Maternal cigarette smoking during pregnancy can result in behavioural problems of the offspring. Although the causative agent in tobacco smoke that leads to these aberrations is not known, some studies using animal models have supported the hypothesis that nicotine may cause impairments in fatal and neonatal development. However, in many of the animal studies nicotine has been administered by subcutaneous injections, which could lead to significant fetal hypoxia; some routes of drug administration included stressful procedures to pregnant dams that could create unfavorable fetal environment. In this study, mice were exposed to nicotine via drinking solution. The effects of nicotine exposure throughout early development on behavioural measures during adolescence and adulthood were examined. Adult female dams were allowed to orally self-administer a saccharin, or nicotine plus saccharin solution during gestation and lactation. Following weaning, plasma nicotine concentrations were measured in nicotine-exposed dams, and their offspring were tested using various behavioural measures. [3H]Epibatidine binding was also measured in the cortex and hippocampus at two different time points in the nicotine-exposed adolescents. The results of the study indicate that exposure to nicotine throughout early development influenced intravenous nicotine self-administration, social interactions and performance under a forced swim test. Exposure throughout early development to nicotine however did not affect [3H]epibatidine binding in the hippocampus and cortex.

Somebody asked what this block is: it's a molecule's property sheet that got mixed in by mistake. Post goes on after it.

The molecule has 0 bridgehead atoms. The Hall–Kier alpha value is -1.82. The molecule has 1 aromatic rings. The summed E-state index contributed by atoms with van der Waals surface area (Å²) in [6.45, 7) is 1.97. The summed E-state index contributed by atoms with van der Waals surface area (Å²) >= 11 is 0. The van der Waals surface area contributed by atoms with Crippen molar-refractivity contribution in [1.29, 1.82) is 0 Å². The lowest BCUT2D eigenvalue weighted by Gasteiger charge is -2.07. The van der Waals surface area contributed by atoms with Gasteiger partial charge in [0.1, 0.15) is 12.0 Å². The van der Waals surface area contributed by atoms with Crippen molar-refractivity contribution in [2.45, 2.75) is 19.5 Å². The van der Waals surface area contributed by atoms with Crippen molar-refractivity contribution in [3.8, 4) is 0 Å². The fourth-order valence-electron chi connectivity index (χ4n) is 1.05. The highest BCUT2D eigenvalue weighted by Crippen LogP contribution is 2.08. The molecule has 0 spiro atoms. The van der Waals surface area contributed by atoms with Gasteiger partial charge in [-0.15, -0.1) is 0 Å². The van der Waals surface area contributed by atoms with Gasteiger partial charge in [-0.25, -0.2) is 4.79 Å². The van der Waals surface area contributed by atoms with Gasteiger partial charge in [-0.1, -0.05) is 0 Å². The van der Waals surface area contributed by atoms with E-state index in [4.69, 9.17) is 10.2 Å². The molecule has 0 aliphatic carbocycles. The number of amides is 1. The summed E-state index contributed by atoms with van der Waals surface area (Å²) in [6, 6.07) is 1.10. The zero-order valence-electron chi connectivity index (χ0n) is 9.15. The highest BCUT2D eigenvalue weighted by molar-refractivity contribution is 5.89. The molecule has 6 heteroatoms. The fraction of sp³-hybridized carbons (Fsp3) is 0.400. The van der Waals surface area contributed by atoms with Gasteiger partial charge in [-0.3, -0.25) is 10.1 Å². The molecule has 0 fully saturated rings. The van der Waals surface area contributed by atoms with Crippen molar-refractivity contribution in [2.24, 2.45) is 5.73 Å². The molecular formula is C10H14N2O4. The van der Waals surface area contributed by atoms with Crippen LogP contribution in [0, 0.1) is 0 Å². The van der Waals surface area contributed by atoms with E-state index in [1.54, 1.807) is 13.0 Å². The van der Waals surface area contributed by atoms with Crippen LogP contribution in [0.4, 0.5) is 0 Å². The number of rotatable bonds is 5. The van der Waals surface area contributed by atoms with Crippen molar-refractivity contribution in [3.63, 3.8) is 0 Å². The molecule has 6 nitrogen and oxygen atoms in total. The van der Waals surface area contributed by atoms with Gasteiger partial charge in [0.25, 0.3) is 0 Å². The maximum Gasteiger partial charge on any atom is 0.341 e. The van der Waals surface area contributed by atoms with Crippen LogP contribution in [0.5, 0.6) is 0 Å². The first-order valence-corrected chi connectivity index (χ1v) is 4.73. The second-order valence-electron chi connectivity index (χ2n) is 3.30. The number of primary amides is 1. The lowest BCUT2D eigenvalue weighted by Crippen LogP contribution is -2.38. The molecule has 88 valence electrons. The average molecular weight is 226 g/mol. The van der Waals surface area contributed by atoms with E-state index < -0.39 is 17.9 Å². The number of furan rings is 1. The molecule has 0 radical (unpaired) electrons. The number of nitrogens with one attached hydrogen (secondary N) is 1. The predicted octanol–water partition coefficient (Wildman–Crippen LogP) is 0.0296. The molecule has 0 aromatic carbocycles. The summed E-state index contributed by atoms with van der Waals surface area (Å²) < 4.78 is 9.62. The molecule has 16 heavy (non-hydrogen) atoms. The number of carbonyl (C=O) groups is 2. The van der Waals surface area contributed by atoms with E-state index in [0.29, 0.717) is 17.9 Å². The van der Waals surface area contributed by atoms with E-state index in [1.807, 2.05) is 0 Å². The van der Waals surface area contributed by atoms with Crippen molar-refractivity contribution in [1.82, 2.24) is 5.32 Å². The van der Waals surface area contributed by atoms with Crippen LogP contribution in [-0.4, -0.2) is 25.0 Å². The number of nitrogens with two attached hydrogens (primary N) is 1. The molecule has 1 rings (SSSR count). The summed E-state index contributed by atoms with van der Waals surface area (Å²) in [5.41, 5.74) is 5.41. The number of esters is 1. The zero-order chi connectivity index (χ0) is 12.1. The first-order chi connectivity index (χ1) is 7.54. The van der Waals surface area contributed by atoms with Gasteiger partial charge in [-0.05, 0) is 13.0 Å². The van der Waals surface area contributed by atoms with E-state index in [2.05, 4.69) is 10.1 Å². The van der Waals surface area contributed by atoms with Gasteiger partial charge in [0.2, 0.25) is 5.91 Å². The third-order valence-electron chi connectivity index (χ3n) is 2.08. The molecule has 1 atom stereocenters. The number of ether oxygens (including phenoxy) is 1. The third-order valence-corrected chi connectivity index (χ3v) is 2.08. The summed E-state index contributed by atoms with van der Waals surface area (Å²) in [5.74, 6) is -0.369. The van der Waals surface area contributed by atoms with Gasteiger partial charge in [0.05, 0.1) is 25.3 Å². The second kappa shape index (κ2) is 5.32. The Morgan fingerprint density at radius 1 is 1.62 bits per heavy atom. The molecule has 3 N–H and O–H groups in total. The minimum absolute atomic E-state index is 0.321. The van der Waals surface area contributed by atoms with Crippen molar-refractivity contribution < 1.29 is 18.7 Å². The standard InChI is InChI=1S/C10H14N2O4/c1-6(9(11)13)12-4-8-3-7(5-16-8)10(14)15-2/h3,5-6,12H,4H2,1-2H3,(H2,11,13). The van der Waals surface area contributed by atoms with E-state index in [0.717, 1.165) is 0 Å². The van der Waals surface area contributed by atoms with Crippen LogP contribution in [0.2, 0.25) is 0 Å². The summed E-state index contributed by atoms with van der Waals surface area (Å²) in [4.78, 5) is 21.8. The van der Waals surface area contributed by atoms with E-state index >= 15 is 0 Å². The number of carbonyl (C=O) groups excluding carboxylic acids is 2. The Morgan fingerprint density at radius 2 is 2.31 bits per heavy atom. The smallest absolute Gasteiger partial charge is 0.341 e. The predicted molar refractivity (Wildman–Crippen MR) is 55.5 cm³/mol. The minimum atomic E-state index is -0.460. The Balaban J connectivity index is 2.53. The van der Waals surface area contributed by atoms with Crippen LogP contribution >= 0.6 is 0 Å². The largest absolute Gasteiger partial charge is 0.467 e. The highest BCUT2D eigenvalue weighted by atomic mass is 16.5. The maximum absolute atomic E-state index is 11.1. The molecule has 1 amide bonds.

Copyright (c) 2010 Elsevier B.V. All rights reserved.